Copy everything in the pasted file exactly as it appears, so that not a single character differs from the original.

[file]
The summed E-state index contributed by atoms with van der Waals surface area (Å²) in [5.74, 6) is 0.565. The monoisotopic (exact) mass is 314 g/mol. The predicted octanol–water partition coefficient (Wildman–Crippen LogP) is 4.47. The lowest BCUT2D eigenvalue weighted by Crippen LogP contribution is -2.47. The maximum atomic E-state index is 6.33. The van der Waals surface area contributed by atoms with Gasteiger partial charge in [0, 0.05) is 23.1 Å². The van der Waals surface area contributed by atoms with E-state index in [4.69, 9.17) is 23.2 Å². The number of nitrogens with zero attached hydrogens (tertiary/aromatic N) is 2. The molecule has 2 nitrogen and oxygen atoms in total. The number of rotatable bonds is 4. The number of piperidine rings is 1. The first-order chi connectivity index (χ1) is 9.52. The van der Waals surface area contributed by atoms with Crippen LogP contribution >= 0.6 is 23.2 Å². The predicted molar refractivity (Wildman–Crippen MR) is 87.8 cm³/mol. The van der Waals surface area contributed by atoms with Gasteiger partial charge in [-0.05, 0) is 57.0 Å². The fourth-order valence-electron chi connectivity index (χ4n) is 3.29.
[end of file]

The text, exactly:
The summed E-state index contributed by atoms with van der Waals surface area (Å²) in [5.74, 6) is 0.565. The monoisotopic (exact) mass is 314 g/mol. The predicted octanol–water partition coefficient (Wildman–Crippen LogP) is 4.47. The lowest BCUT2D eigenvalue weighted by Crippen LogP contribution is -2.47. The maximum atomic E-state index is 6.33. The van der Waals surface area contributed by atoms with Gasteiger partial charge in [0, 0.05) is 23.1 Å². The van der Waals surface area contributed by atoms with E-state index in [4.69, 9.17) is 23.2 Å². The number of nitrogens with zero attached hydrogens (tertiary/aromatic N) is 2. The molecule has 2 nitrogen and oxygen atoms in total. The number of rotatable bonds is 4. The number of piperidine rings is 1. The first-order chi connectivity index (χ1) is 9.52. The van der Waals surface area contributed by atoms with Crippen LogP contribution >= 0.6 is 23.2 Å². The predicted molar refractivity (Wildman–Crippen MR) is 87.8 cm³/mol. The van der Waals surface area contributed by atoms with Gasteiger partial charge in [-0.05, 0) is 57.0 Å². The fourth-order valence-electron chi connectivity index (χ4n) is 3.29.